Seiko Epson president Minoru Usui says sensor technology the company has developed could change the way robots are used.
In an interview with Reuters, Usui says he wants the company to increase its robot sales worldwide by more than five times what they are now.
And the Micro Piezo force sensor could help to achieve at least some of that growth.
Currently, Epson Robots is one of the top 10 industrial robot makers in the world, according to a list compiled by RoboticsAndAutomationNews.com. The company is placed ninth, with 55,000 industrial robots installed worldwide.
Epson originally developed its Micro Piezo sensor in the early 1990s, but the crucial component has undergone many iterations since then.
The Micro Piezo sensor is a motion control sensor which can be attached to a robot head, enabling it to “feel” its way into a space with an accuracy of 5 thousandths of a millimetre, or 5 microns, and according to Reuters, Epson reckons this is approximately a “tenfold improvement on currently available force sensors”.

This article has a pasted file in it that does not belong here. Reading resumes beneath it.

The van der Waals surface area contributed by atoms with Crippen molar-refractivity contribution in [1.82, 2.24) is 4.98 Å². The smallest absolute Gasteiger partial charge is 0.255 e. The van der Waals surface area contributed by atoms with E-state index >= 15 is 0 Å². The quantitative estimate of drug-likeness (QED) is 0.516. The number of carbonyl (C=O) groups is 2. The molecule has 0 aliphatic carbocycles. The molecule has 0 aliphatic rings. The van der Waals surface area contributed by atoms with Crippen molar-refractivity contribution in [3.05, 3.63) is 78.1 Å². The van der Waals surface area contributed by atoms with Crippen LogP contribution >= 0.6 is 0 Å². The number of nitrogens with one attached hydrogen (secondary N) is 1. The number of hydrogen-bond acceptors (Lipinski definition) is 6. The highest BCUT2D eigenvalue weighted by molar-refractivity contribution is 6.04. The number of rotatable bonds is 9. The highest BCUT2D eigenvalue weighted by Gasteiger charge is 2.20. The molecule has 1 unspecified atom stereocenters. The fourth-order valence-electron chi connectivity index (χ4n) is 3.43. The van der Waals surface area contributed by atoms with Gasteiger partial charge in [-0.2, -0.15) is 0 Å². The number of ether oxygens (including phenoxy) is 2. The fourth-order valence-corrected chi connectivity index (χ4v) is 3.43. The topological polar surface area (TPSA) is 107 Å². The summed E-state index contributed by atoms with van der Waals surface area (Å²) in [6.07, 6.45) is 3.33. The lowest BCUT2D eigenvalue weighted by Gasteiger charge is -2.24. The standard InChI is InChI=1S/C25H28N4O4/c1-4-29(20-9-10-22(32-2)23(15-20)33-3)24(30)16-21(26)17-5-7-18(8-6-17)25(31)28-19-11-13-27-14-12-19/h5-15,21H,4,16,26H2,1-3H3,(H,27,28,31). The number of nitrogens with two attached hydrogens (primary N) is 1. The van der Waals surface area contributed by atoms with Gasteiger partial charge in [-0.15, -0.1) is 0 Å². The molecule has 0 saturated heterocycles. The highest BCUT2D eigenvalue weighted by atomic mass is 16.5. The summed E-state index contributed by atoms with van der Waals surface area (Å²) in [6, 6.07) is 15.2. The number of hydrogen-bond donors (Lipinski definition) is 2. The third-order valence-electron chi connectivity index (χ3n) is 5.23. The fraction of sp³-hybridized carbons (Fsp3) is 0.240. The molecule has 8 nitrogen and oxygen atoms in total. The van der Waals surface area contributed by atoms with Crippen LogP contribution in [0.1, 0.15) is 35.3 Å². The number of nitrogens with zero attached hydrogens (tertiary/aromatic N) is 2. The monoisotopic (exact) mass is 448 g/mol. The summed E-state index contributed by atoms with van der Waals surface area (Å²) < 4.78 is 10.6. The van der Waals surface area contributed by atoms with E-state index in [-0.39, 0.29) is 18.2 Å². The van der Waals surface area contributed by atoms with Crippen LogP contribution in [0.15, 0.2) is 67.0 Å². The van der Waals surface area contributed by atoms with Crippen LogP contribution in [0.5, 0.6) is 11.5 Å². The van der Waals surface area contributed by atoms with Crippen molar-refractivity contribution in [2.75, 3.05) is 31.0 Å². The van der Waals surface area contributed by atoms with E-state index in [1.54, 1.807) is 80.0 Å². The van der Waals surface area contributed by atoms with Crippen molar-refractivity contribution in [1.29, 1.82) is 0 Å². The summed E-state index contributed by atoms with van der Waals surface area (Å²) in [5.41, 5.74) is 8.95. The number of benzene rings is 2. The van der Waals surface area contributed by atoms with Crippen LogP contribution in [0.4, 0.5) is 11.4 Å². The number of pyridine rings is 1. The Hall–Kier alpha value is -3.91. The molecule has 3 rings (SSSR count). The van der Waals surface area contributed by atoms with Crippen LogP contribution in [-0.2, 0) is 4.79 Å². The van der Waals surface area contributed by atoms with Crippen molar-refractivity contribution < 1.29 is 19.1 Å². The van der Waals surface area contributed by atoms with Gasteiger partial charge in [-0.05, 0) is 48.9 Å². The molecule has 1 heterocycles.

Usui – speaking through a translator – told Reuters the Micro Piezo sensor “changes the way robots can be used”.
Usui added: “We think the market potential for the force sensor is enormous.
“To perform complex tasks like this with robots, it has needed really complex software, which has made it impossible for many people. This makes the software a lot simpler, which makes it easier to actually introduce the robots.”
RoboticsAndAutomationNews.com got an interview with Usui before Reuters last year in which the president of Seiko Epson – which has an annual income of around $10 billion and almost 70,000 employees – said he is looking to increase the company’s total annual revenue by 70 per cent within 10 years, and believes industrial robots will be one of the company’s fastest-growing business units, with a projected 500 per cent hike in that time.
But Reuters does confirm Usui’s exclusive statement to RoboticsAndAutomationNews.com that Epson is looking to “quintuple its robotics sales over the next decade”.
A piezoelectric sensor measures changes in such things as pressure, acceleration and – most crucially, it seems, for the new wave of collaborative industrial robots – force.
They were initially used in the 1950s in manufacturing, and Epson uses them mainly for its massive printer business.
Reuters went on quoting Usui, who said markets such as China, India and Brazil may be growth areas for Epson’s new sensor because “they are more or less just starting automation”, while “German manufacturing is very sophisticated”.